1. Porsche 917/30 Chassis #004 – $3,000,000

2. Porsche 550A Spyder Chassis #14S – $5,170,000

3. Porsche 911 GT1 Strassenversion Chassis WP0ZZ99ZWS396005 – $5,665,000

4. Porsche 956 Chassis #003 – $10,120,000

5. Porsche Gulf-Wyer 917K Chassis #024 – $14,080,000

If you want an explanation of why each of these cars is worth as much as they sold for, click the play button above and enjoy the smooth lilt of Ted Gushue’s voice describing exactly thus. I don’t know about you, but I’m definitely looking forward to next week’s Top Five Fastest Porsches of All Time video, despite already knowing the answers.


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Sales debate: Will water-cooled N/A 911 Carreras appreciate?

With the next generation of 911 switching to the use of turbochargers to boost power and reduce emissions, a new dawn has been bestowed upon the fabled Carrera. But what effect will Zuffenhausen’s new approach to its engines have on previous mass-produced Carreras in the 911’s water-cooled generation?

We’ve already witnessed a moderate increase in value of the 996-generation Carrera in 2015, while values of M97- engined 997 Carreras have also held firm. However, as the new era of 911 begins to populate OPC showrooms, there are calculated assertions from some circles that all naturally aspirated water-cooled Carreras may see an increase in their market pedigree.

Jamie Tyler of respected UK Porsche specialists, Paragon, believes this induction change will indeed have a positive influence on 996, 997 and 991-era 911s, telling us: “I think that the naturally aspirated cars will continue to hold their values or even slightly increase.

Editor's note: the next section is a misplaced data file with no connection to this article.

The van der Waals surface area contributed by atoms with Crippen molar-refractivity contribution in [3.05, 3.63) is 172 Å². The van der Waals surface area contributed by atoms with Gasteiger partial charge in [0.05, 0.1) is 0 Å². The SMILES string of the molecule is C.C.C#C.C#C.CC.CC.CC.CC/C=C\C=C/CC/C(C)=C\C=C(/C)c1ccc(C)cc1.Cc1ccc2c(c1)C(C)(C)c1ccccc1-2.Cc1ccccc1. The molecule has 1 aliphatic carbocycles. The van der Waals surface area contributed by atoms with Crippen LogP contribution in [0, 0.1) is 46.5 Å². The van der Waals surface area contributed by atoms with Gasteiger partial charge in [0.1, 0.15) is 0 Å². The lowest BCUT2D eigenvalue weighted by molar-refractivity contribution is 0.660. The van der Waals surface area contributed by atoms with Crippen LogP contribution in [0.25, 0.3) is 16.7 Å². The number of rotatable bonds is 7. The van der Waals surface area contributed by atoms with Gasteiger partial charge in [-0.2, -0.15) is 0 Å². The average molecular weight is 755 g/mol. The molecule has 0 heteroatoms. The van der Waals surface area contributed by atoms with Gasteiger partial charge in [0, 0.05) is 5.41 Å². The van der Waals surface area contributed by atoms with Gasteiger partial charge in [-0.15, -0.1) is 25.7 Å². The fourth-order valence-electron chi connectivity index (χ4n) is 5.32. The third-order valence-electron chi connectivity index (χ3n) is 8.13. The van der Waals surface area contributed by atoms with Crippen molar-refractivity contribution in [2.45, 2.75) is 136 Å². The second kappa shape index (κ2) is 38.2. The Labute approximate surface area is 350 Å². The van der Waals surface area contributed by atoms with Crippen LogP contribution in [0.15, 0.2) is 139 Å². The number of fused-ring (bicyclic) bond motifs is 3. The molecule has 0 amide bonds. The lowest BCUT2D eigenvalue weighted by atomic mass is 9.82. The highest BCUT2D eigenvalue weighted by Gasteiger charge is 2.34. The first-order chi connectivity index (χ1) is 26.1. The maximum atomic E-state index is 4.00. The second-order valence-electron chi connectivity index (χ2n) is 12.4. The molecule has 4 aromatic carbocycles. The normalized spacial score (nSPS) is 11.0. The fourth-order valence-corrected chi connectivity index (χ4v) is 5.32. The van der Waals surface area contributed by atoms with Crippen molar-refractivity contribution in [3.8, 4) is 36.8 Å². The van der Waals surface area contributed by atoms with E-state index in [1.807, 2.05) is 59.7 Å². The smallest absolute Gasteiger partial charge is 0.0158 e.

Porsche 997 Carrera engines

Good examples of 996’s have already started to go up in value, and they still represent superb value for money. Even 997.2’s (which were the first generation to switch to direct fuel injection) have held their values incredibly well – I view them to be the last of the classic looking shape of 911, which could bode well for the model in future.”

Paragon have sold a great number of quality 996, 997 and even 991 Carreras in recent years, and Jamie believes it will be interesting to see what the purist’s view of this new car will be once launched:

“I am sure it will be a superb car, but it’s a shame the naturally aspirated engine has had its day. It makes you wonder how much longer it’s going to be before hybrid technology is introduced into the 911 road car,” he says.

Porsche 996 Carreras

Meanwhile, Paul Stephens, proprietor of the eponymously named independent specialists, believes the turbocharged 911 Carrera will do little to help previous generations of the model. He tells us:

“The 996 and 997 Carreras were mass produced to such a huge scale that they’re just not rare enough for me. Just because those cars are naturally aspirated doesn’t necessarily mean people will start paying big money for them again, so the bona fide Turbo and GT3/RS are still the most sought after used models in my opinion.”

The differing views at Paragon and Paul Stephens are reminiscent of the entire industry. Only time will tell as to what effect the new car will have on previous generations but the 996 era has already gone up in value and early 997 owners will be hopeful of a similar fate…

For market advice on any generation or style of Porsche 911, check out our full selection of sales debates, where we ask the 911 experts the pertinent market questions so you don’t have to.


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Survey: What will be the top 5 best Porsche 911 investments of 2015?